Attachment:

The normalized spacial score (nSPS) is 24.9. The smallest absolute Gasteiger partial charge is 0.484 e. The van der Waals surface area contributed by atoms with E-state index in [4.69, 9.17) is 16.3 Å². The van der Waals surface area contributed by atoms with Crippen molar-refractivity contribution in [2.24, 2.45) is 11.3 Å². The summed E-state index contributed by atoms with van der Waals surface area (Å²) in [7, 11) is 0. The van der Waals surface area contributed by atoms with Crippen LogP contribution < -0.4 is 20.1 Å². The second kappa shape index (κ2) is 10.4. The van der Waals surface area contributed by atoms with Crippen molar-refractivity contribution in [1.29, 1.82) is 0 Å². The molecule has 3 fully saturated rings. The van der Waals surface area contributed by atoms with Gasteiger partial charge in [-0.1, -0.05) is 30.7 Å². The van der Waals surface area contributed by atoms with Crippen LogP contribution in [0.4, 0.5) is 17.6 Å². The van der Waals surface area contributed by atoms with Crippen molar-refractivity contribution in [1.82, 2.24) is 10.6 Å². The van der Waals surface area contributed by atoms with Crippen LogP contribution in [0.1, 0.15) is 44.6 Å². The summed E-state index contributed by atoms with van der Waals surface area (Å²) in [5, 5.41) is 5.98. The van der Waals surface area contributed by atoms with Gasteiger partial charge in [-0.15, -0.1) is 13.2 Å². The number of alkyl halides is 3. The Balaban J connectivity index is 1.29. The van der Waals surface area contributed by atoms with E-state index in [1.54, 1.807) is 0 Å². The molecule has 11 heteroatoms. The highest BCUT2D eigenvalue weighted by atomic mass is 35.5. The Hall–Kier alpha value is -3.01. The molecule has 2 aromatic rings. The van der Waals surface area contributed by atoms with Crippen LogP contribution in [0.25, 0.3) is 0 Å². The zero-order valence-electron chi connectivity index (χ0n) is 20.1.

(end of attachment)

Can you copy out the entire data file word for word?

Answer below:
The normalized spacial score (nSPS) is 24.9. The smallest absolute Gasteiger partial charge is 0.484 e. The van der Waals surface area contributed by atoms with E-state index in [4.69, 9.17) is 16.3 Å². The van der Waals surface area contributed by atoms with Crippen molar-refractivity contribution in [2.24, 2.45) is 11.3 Å². The summed E-state index contributed by atoms with van der Waals surface area (Å²) in [7, 11) is 0. The van der Waals surface area contributed by atoms with Crippen LogP contribution < -0.4 is 20.1 Å². The second kappa shape index (κ2) is 10.4. The van der Waals surface area contributed by atoms with Crippen molar-refractivity contribution in [1.29, 1.82) is 0 Å². The molecule has 3 fully saturated rings. The van der Waals surface area contributed by atoms with Gasteiger partial charge in [-0.1, -0.05) is 30.7 Å². The van der Waals surface area contributed by atoms with Crippen LogP contribution in [0.4, 0.5) is 17.6 Å². The van der Waals surface area contributed by atoms with Crippen molar-refractivity contribution in [1.82, 2.24) is 10.6 Å². The van der Waals surface area contributed by atoms with Crippen LogP contribution in [0.1, 0.15) is 44.6 Å². The summed E-state index contributed by atoms with van der Waals surface area (Å²) in [5, 5.41) is 5.98. The van der Waals surface area contributed by atoms with Gasteiger partial charge in [-0.15, -0.1) is 13.2 Å². The number of alkyl halides is 3. The Balaban J connectivity index is 1.29. The van der Waals surface area contributed by atoms with E-state index in [1.54, 1.807) is 0 Å². The molecule has 11 heteroatoms. The highest BCUT2D eigenvalue weighted by atomic mass is 35.5. The Hall–Kier alpha value is -3.01. The molecule has 2 aromatic rings. The van der Waals surface area contributed by atoms with Crippen LogP contribution in [0.25, 0.3) is 0 Å². The zero-order valence-electron chi connectivity index (χ0n) is 20.1.